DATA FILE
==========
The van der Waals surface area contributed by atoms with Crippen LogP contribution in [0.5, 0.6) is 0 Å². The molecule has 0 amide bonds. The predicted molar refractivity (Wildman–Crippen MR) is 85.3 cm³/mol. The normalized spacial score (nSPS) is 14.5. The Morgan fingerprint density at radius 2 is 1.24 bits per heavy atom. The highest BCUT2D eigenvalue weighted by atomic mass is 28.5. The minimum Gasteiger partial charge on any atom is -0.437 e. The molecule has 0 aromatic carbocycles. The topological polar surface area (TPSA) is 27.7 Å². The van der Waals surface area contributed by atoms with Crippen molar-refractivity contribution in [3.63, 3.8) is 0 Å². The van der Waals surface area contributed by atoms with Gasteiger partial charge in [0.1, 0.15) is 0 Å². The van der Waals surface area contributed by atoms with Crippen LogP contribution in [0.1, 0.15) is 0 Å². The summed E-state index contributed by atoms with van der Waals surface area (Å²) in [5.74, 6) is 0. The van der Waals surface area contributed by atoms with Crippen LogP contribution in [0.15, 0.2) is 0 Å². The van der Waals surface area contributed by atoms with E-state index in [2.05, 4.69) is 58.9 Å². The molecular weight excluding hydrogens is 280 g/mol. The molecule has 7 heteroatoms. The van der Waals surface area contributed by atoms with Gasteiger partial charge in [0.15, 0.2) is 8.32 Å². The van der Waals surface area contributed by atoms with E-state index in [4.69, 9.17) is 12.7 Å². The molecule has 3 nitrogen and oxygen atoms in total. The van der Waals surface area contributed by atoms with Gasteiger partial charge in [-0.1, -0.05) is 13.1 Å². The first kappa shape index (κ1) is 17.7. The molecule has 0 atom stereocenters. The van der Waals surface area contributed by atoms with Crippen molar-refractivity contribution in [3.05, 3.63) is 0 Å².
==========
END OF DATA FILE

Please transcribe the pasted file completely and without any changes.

The van der Waals surface area contributed by atoms with Crippen LogP contribution in [0.5, 0.6) is 0 Å². The molecule has 0 amide bonds. The predicted molar refractivity (Wildman–Crippen MR) is 85.3 cm³/mol. The normalized spacial score (nSPS) is 14.5. The Morgan fingerprint density at radius 2 is 1.24 bits per heavy atom. The highest BCUT2D eigenvalue weighted by atomic mass is 28.5. The minimum Gasteiger partial charge on any atom is -0.437 e. The molecule has 0 aromatic carbocycles. The topological polar surface area (TPSA) is 27.7 Å². The van der Waals surface area contributed by atoms with Crippen molar-refractivity contribution in [3.63, 3.8) is 0 Å². The van der Waals surface area contributed by atoms with Gasteiger partial charge in [0.1, 0.15) is 0 Å². The van der Waals surface area contributed by atoms with Crippen LogP contribution in [0.1, 0.15) is 0 Å². The summed E-state index contributed by atoms with van der Waals surface area (Å²) in [5.74, 6) is 0. The van der Waals surface area contributed by atoms with Crippen LogP contribution in [0.15, 0.2) is 0 Å². The van der Waals surface area contributed by atoms with E-state index in [2.05, 4.69) is 58.9 Å². The molecular weight excluding hydrogens is 280 g/mol. The molecule has 7 heteroatoms. The van der Waals surface area contributed by atoms with Gasteiger partial charge in [0.15, 0.2) is 8.32 Å². The van der Waals surface area contributed by atoms with E-state index in [4.69, 9.17) is 12.7 Å². The molecule has 3 nitrogen and oxygen atoms in total. The van der Waals surface area contributed by atoms with Gasteiger partial charge in [-0.1, -0.05) is 13.1 Å². The first kappa shape index (κ1) is 17.7. The molecule has 0 atom stereocenters. The van der Waals surface area contributed by atoms with Crippen molar-refractivity contribution in [3.05, 3.63) is 0 Å².